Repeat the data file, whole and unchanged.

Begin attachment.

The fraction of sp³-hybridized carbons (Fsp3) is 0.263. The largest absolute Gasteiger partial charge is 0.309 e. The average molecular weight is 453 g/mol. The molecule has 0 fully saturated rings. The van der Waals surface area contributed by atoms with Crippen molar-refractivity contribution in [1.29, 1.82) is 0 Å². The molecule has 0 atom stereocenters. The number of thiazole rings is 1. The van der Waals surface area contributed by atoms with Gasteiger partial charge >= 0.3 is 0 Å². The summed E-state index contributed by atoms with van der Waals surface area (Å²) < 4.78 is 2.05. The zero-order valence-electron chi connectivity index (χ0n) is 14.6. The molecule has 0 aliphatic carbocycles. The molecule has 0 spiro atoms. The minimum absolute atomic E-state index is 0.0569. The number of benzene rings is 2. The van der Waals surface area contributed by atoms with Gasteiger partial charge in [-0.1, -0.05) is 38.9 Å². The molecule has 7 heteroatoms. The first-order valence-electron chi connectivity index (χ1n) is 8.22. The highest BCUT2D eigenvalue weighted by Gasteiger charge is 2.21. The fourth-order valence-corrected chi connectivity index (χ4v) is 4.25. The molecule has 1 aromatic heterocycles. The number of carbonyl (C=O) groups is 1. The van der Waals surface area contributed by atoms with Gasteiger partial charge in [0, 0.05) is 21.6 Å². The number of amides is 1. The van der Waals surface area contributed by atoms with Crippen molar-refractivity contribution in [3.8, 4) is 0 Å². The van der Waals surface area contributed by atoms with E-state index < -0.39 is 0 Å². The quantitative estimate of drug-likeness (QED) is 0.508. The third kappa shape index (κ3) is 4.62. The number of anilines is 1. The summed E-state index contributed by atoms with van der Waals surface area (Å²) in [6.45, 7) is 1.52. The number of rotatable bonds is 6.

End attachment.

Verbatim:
The fraction of sp³-hybridized carbons (Fsp3) is 0.263. The largest absolute Gasteiger partial charge is 0.309 e. The average molecular weight is 453 g/mol. The molecule has 0 fully saturated rings. The van der Waals surface area contributed by atoms with Crippen molar-refractivity contribution in [1.29, 1.82) is 0 Å². The molecule has 0 atom stereocenters. The number of thiazole rings is 1. The van der Waals surface area contributed by atoms with Gasteiger partial charge >= 0.3 is 0 Å². The summed E-state index contributed by atoms with van der Waals surface area (Å²) < 4.78 is 2.05. The zero-order valence-electron chi connectivity index (χ0n) is 14.6. The molecule has 0 aliphatic carbocycles. The molecule has 0 spiro atoms. The minimum absolute atomic E-state index is 0.0569. The number of benzene rings is 2. The van der Waals surface area contributed by atoms with Gasteiger partial charge in [-0.1, -0.05) is 38.9 Å². The molecule has 7 heteroatoms. The first-order valence-electron chi connectivity index (χ1n) is 8.22. The highest BCUT2D eigenvalue weighted by Gasteiger charge is 2.21. The fourth-order valence-corrected chi connectivity index (χ4v) is 4.25. The molecule has 1 aromatic heterocycles. The number of carbonyl (C=O) groups is 1. The van der Waals surface area contributed by atoms with Gasteiger partial charge in [0, 0.05) is 21.6 Å². The number of amides is 1. The van der Waals surface area contributed by atoms with Crippen molar-refractivity contribution in [3.8, 4) is 0 Å². The van der Waals surface area contributed by atoms with E-state index < -0.39 is 0 Å². The quantitative estimate of drug-likeness (QED) is 0.508. The third kappa shape index (κ3) is 4.62. The number of anilines is 1. The summed E-state index contributed by atoms with van der Waals surface area (Å²) in [6.45, 7) is 1.52. The number of rotatable bonds is 6.